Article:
Escape from New York has both the technical prowess and perfect story devices to deliver what should be the greatest action movie ever made… the only thing it’s missing is great action. It has charming action, but not the truly fantastic, thrilling, edge-of-your-seat kind that’s essential. One of the movie’s greatest strengths is its ability to hold these long wide shots while Snake strolls through the streets of New York, or when we’re in the decked-out den of The Duke. A wide lens is even used when Snake’s looking over a massive arsenal of weapons to pick and choose what he’ll use on his mission. In doing so, Carpenter sets a fantastic visual language for the film’s more reserved moments. The thing is, once the movie picks up, guns start firing, and cars start chasing each other, he doesn’t change anything.
The fight scenes in Escape from New York are fun, but they leave much to be desired. It’s not that they’re offensively bad, they’re just severely lackluster. There’s no sense of urgency to be found. Like the film’s quieter moments, brawls and shootouts are filmed wide, with the camera locked down on a tripod. This works at a few points, like when Snake first flies into New York City and lands on top of the World Trade Center, but by and large, it’ll leave you wanting more.
‘Escape from New York’ Is Still an Achievement in the Genre
This was before action filmmaking took off and was redefined by movies like Mad Max 2: The Road Warrior, The Terminator, and Die Hard, but was also just made by a director who doesn’t really do action all that well. You would think that the director of a movie as violent and thrilling as The Thing might be able to translate these factors into action, but it just isn’t the case. Even years after action filmmaking had been perfected down to a science, Carpenter’s 2002 sci-fi action horror mix mash Ghosts of Mars somehow manages to be even less thrilling. (And that’s putting things nicely.)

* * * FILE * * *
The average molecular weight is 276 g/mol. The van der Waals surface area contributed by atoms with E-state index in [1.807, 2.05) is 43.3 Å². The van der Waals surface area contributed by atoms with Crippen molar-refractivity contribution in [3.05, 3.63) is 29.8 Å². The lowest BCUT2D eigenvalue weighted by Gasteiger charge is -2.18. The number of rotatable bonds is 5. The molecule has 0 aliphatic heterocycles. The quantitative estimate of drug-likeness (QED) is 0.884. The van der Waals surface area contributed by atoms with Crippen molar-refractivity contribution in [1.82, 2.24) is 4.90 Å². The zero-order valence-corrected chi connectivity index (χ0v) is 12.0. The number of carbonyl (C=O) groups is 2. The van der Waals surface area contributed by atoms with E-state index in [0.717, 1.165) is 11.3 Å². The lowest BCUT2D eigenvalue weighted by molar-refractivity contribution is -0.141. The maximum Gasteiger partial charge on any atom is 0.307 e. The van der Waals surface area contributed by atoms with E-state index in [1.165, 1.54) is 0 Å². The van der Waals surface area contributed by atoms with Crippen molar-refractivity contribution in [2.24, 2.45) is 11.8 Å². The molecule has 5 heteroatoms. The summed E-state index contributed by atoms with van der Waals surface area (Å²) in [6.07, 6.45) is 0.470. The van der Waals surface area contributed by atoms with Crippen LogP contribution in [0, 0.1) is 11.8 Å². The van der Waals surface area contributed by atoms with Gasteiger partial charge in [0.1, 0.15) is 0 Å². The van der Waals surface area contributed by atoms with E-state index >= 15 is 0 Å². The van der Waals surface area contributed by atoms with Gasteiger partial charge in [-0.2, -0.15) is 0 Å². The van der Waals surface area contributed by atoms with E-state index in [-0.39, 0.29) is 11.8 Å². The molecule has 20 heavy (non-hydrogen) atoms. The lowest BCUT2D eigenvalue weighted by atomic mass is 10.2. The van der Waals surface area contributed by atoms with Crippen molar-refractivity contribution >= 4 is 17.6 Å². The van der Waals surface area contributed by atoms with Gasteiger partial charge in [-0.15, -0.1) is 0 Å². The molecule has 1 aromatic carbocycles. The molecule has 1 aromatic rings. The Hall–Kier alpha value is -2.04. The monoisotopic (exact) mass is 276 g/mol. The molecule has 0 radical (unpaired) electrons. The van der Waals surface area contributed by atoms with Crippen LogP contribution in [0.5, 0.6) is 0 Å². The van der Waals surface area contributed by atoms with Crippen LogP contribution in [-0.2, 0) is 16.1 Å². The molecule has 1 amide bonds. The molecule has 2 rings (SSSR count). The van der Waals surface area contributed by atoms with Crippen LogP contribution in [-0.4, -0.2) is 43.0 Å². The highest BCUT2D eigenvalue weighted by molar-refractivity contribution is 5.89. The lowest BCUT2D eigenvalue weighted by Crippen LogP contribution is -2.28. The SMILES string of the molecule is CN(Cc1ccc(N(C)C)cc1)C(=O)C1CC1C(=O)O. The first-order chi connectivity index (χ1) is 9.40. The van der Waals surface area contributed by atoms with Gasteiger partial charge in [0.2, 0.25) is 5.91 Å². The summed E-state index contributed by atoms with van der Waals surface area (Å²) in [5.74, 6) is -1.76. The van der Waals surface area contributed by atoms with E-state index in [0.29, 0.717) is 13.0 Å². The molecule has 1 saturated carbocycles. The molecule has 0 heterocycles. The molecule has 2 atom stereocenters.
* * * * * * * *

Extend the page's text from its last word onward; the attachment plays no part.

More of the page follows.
Just because Escape from New York‘s action doesn’t have wild stunts, impressive pyrotechnics, or groundbreaking cinematography to boast, doesn’t mean that these scenes aren’t still a lot of fun. It’s still entertaining watching Snake’s ridiculous fight in the wrestling ring, or the finale’s car chase (with The Duke’s Cadillac that rocks two chandeliers on its hood). The movie’s commitment to grounding its absurd world is enough to get anyone on board and hold you on the edge of your seat, waiting for what wild encounters Snake might have ahead of him. Once fists start flying and people start getting taken down, you’ll probably find yourself sitting back in your seat. At the very best, you’ll be laughing at how little Carpenter does with the action, and at worst, you’ll be bored. But remember: this is an action movie before filmmakers figured out how to work this genre to its fullest degree.
Despite its reputation for not having the greatest action in the world, Escape from New York still stands as a pinnacle achievement in its genre. While it isn’t entirely riveting, it was hugely influential on future films with its emphasis on atmosphere and action hero archetype. If you’re going into this movie expecting to be blown away, do yourself a favor and reset your expectations. Escape from New York gets by purely on Carpenter’s vision for the world and Russell’s killer performance as Snake Plissken. It doesn’t matter how lame various aspects of your movie are, if you have John Carpenter and Kurt Russell running the show, you’re guaranteed a good time.